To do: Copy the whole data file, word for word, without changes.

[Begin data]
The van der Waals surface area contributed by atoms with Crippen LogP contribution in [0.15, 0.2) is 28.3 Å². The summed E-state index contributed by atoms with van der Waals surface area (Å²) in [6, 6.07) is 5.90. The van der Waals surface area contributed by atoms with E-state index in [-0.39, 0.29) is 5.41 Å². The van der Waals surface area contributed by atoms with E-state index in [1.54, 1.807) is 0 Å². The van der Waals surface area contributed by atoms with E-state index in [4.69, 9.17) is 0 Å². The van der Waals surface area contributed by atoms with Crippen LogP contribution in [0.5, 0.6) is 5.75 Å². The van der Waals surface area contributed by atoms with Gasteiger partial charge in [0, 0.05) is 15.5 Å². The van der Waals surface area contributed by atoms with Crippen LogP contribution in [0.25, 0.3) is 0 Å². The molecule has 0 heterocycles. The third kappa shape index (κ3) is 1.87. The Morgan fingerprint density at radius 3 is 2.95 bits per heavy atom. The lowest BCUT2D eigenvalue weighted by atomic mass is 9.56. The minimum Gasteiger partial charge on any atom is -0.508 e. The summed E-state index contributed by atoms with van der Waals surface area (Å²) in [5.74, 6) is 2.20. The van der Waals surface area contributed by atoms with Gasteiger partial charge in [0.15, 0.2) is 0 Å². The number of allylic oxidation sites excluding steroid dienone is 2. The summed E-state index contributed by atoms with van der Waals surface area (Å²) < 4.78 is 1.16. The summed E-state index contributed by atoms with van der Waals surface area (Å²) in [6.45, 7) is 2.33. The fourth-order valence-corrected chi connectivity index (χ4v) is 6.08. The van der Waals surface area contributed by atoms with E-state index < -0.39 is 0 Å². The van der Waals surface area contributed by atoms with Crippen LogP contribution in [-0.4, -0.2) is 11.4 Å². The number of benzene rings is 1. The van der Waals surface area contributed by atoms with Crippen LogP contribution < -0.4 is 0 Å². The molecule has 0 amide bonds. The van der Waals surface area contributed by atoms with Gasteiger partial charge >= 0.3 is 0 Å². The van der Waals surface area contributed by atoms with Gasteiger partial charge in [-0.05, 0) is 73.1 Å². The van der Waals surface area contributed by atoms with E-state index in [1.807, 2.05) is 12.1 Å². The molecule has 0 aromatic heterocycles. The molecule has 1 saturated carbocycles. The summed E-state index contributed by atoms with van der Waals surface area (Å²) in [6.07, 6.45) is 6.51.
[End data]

The van der Waals surface area contributed by atoms with Crippen LogP contribution in [0.15, 0.2) is 28.3 Å². The summed E-state index contributed by atoms with van der Waals surface area (Å²) in [6, 6.07) is 5.90. The van der Waals surface area contributed by atoms with E-state index in [-0.39, 0.29) is 5.41 Å². The van der Waals surface area contributed by atoms with E-state index in [1.54, 1.807) is 0 Å². The van der Waals surface area contributed by atoms with E-state index in [4.69, 9.17) is 0 Å². The van der Waals surface area contributed by atoms with Crippen LogP contribution in [0.5, 0.6) is 5.75 Å². The van der Waals surface area contributed by atoms with Gasteiger partial charge in [0, 0.05) is 15.5 Å². The van der Waals surface area contributed by atoms with Crippen LogP contribution in [0.25, 0.3) is 0 Å². The molecule has 0 heterocycles. The third kappa shape index (κ3) is 1.87. The Morgan fingerprint density at radius 3 is 2.95 bits per heavy atom. The lowest BCUT2D eigenvalue weighted by atomic mass is 9.56. The minimum Gasteiger partial charge on any atom is -0.508 e. The summed E-state index contributed by atoms with van der Waals surface area (Å²) in [5.74, 6) is 2.20. The van der Waals surface area contributed by atoms with Gasteiger partial charge in [0.15, 0.2) is 0 Å². The number of allylic oxidation sites excluding steroid dienone is 2. The summed E-state index contributed by atoms with van der Waals surface area (Å²) < 4.78 is 1.16. The summed E-state index contributed by atoms with van der Waals surface area (Å²) in [6.45, 7) is 2.33. The fourth-order valence-corrected chi connectivity index (χ4v) is 6.08. The van der Waals surface area contributed by atoms with E-state index < -0.39 is 0 Å². The van der Waals surface area contributed by atoms with Crippen LogP contribution in [-0.4, -0.2) is 11.4 Å². The number of benzene rings is 1. The van der Waals surface area contributed by atoms with Crippen LogP contribution < -0.4 is 0 Å². The molecule has 0 amide bonds. The van der Waals surface area contributed by atoms with Gasteiger partial charge >= 0.3 is 0 Å². The van der Waals surface area contributed by atoms with Gasteiger partial charge in [-0.05, 0) is 73.1 Å². The van der Waals surface area contributed by atoms with E-state index in [1.807, 2.05) is 12.1 Å². The molecule has 0 aromatic heterocycles. The molecule has 1 saturated carbocycles. The summed E-state index contributed by atoms with van der Waals surface area (Å²) in [6.07, 6.45) is 6.51.